How To Treat Neon Tetras That Breathe Fast

Treating neon tetras that breathe fast typically involves one of the following:

1. Managing Oxygen Deficiencies

Ensuring your tetras have enough oxygen is vital for their survival. Here are some ways to manage potential deficiencies:

  • Increase Surface Agitation: More water movement at the surface encourages better oxygen exchange. This can be achieved by adjusting the aquarium filter’s output or adding an air stone. My recommendation: Hygger Aquarium Air Stone (link to Amazon).
  • Increase Plant Life: Live plants can produce oxygen during the day, providing an additional oxygen source for your fish. Make sure the plants are healthy and appropriate for your specific aquarium setup.
  • Reduce Stocking Density: Overcrowded tanks can cause oxygen deficiencies. If your tank is overpopulated, consider rehoming some fish or upgrading to a larger tank.
  • Regular Water Changes: Regular partial water changes (around 25% per week) can help maintain good water quality and oxygen levels.

Also Read: Do Neon Tetras Need A Bubbler?

2. Coping With Stress

Stress can affect the health and behavior of your fish, including their breathing rate. To reduce stress in your neon tetras:

  • Provide a Suitable Environment: This includes providing plenty of hiding places, using appropriate substrate, and maintaining good water quality.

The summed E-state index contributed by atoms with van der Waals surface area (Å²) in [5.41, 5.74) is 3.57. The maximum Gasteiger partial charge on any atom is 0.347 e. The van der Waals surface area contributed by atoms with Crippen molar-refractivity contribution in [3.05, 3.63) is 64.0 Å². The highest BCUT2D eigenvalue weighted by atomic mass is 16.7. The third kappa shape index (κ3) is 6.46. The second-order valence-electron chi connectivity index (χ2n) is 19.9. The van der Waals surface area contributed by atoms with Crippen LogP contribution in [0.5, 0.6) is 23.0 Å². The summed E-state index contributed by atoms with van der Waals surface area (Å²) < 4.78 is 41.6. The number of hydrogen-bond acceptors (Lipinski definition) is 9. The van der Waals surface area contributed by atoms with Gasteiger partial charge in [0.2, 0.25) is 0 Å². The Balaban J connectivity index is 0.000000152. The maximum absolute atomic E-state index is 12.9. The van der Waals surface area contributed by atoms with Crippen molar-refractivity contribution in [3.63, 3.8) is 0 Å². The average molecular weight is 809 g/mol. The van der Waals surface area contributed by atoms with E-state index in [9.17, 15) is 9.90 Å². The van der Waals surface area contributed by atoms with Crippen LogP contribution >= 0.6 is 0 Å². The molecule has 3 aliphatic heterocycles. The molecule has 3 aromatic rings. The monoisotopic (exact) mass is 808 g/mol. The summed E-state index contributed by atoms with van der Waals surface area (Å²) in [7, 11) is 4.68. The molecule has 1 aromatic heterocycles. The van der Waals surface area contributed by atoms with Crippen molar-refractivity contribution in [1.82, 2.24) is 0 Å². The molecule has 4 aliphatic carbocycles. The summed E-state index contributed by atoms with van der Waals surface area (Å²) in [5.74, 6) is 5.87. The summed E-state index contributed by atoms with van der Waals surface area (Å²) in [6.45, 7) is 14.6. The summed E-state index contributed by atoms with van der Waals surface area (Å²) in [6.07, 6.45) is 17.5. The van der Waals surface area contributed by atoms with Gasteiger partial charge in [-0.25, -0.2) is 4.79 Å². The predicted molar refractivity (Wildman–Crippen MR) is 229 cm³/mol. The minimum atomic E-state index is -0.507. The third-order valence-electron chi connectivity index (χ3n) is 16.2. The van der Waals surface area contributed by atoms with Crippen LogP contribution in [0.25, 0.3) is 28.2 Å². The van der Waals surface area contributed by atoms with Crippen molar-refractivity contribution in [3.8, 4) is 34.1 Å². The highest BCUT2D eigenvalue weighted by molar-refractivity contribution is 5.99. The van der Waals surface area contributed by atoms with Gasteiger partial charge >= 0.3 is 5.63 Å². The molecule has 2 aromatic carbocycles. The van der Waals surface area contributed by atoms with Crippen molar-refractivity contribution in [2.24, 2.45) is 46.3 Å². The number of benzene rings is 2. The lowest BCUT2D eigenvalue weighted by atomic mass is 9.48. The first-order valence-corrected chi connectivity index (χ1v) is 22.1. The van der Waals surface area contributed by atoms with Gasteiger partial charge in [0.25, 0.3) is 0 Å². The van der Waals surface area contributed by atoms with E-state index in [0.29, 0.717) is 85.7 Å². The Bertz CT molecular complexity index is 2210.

• Keep Consistent Conditions: Sudden changes in temperature, pH, or other water parameters can stress fish. Try to keep conditions in your tank as stable as possible.
  • Minimize Disturbance: Reduce loud noises, sudden light changes, and unnecessary movement around the tank.
  • Quarantine New Fish: New fish should be quarantined before introducing them to your main tank to prevent the spread of disease.

I would also suggest avoiding aggressive tank mates like:

  • Oscar (Astronotus ocellatus)
  • Jack Dempsey (Rocio octofasciata)
  • Red Devil Cichlid (Amphilophus labiatus)
  • Green Terror (Andinoacara rivulatus)
  • Tiger Oscar (Astronotus ocellatus)
  • Convict Cichlid (Amatitlania nigrofasciata)
  • Flowerhorn Cichlid (Hybrid species, no scientific name)
  • Jaguar Cichlid (Parachromis managuensis)

Instead, stick to docile and peaceful species, like:

  • Corydoras Catfish (Corydoras spp.)
  • Harlequin Rasbora (Trigonostigma heteromorpha)
  • Cherry Barb (Puntius titteya)
  • Endler’s Livebearer (Poecilia wingei)
  • Ember Tetra (Hyphessobrycon amandae)
  • Pygmy Corydoras (Corydoras pygmaeus)
  • Celestial Pearl Danio (Danio margaritatus)
  • Otocinclus Catfish (Otocinclus spp.)